>> I say that the solution for all this lies in treating these lossy
>> (my spell-checker proposes lousy) formats the same we are (gonna)
>> handle indexed mode:
>> import + export only.
> Eek! That would significantly break the flow for what must be the
> most common image format for photography.
Really? Let's have a look at the product vision. 'High-end'
is the word I want us to focus on.
I can understand that a high-end workflow can start with a
jpeg because due to a mishap nothing better is available.
I can also understand that a jpeg version can be part of
the final result.
But in between, as long as it is not finished, there is no role for
jpeg. Only one decompression at the beginning and a compression of the
end result is defendable in high-end graphics.
There is also a real benefit in opening a jpeg and then saving
the result in another (GIMP) file. We see from the explanations in this
thread that opening a jpeg and then saving it again means a loss of
information. So overwriting an original is a loss. Working on a
full-fidelity copy version is preferred.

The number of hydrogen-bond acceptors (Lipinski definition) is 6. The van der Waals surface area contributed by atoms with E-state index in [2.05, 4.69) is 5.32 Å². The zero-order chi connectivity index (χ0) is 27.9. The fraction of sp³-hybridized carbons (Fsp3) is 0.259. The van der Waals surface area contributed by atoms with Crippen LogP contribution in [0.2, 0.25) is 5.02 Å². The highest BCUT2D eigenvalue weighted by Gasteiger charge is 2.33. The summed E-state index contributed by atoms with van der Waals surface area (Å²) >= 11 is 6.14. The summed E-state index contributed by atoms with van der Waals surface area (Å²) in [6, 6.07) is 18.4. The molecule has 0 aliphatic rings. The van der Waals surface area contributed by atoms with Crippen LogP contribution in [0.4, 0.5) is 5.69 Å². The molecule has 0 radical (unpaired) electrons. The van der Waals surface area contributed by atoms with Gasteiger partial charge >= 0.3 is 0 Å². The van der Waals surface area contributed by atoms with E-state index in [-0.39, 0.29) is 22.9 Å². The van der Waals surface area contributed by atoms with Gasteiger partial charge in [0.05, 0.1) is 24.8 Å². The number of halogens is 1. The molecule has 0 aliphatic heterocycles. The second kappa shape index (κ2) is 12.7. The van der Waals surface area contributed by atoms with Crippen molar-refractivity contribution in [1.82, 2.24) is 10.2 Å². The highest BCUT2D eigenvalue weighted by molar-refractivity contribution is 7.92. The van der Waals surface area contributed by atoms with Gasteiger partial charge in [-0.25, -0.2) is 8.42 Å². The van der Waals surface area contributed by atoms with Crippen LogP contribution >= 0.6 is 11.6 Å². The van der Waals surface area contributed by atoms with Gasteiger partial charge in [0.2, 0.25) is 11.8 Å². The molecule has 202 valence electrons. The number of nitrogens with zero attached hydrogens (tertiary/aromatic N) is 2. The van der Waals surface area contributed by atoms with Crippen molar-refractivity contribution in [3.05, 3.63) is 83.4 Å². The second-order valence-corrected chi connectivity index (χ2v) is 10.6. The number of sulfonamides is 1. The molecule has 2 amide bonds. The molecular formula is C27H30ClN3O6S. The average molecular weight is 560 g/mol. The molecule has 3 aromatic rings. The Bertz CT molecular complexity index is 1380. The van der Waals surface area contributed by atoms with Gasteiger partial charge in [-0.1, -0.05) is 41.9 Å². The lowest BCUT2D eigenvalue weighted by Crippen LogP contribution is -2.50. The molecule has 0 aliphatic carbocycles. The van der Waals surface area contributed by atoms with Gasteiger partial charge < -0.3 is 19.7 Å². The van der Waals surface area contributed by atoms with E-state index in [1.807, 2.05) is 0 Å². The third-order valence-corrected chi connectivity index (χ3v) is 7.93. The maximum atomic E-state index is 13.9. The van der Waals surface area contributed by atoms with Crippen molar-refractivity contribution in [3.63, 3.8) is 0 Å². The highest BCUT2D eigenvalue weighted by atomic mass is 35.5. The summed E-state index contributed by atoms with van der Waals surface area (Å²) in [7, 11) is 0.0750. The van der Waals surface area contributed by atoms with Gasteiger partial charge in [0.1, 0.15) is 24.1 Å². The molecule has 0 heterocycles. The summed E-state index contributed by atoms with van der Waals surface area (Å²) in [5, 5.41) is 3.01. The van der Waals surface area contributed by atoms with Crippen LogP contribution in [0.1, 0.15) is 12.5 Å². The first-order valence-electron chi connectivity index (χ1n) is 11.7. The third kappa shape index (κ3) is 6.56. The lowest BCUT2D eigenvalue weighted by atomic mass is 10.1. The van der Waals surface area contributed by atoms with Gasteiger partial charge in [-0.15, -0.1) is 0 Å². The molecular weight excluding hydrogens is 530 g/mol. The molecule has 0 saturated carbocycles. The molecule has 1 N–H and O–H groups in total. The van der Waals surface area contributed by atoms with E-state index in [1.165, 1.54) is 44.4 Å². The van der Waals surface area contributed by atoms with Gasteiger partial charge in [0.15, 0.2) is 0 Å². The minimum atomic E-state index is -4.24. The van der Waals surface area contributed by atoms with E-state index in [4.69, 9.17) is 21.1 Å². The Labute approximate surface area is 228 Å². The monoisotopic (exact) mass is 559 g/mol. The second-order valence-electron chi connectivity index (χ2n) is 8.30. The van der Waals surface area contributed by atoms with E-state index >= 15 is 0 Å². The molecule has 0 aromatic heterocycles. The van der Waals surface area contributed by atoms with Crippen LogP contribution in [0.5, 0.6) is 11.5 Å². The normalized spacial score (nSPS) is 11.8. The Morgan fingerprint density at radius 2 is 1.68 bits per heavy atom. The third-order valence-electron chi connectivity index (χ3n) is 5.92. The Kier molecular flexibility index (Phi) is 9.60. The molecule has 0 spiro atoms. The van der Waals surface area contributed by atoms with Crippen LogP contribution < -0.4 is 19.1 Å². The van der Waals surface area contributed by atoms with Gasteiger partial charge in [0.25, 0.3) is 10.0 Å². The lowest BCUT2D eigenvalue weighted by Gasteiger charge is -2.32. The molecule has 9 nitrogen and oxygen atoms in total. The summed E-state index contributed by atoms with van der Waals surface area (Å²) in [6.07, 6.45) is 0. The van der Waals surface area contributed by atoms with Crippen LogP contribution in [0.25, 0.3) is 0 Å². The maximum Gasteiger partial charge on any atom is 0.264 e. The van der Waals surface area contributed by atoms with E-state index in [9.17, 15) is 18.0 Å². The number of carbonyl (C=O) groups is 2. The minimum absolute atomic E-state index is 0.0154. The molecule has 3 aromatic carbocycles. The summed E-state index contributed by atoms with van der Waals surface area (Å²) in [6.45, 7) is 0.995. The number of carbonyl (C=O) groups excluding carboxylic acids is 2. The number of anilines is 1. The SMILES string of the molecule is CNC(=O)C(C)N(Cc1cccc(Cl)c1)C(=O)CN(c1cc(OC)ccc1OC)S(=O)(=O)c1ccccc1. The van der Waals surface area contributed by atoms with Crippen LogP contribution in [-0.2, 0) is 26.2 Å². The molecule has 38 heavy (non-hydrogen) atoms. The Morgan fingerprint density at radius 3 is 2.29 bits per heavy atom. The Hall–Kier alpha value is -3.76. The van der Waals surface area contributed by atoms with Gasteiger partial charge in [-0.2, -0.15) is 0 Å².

The early part of this thread is full of misunderstanding at which
point working with jpeg incurs quality loss. I say it is because of
the "you can work in jpeg" myth. I am still confused that you talk
about saving intermediate results while working on a jpeg. Either
each save reduces quality (implicit save and reload, ouch) or there
is a penalty for closing the file and reopening it, because you
lost the full-fidelity internal (GIMP) representation, ouch.
So I see real benefits for a high-end image manipulation program
that lossy formats are pushed out to the very beginning and very
end of the workflow. That the working copy of the file is GIMP format,
in full fidelity, any GIMP operation naturally possible, and with
no penalty for opening and closing the file.
We need to actively support the high-end workflows, with minimal effort.
Consumer mid-fi workflows (open jpeg, edit the image, save (overwrite)
the jpeg) are still possible, (open, edit, export) and it does not look
like any more effort than the current situation. If users get the hint
that opening and saving the same jpeg again and again is a pain (also
the quality) and that either adopting a high-end GIMP file workflow or
moving to another (mid-fi) app to work in their lossy jpeg way.
> Before I started shooting only in raw format (so before I bought
> larger memory cards for my camera), I shot a lot of JPEG pictures.
Can you relate why you moved up to raw to the requirements of high-end
image manipulation? I can.
principal user interaction architect
man + machine interface works
http://mmiworks.net/blog : on interaction architecture
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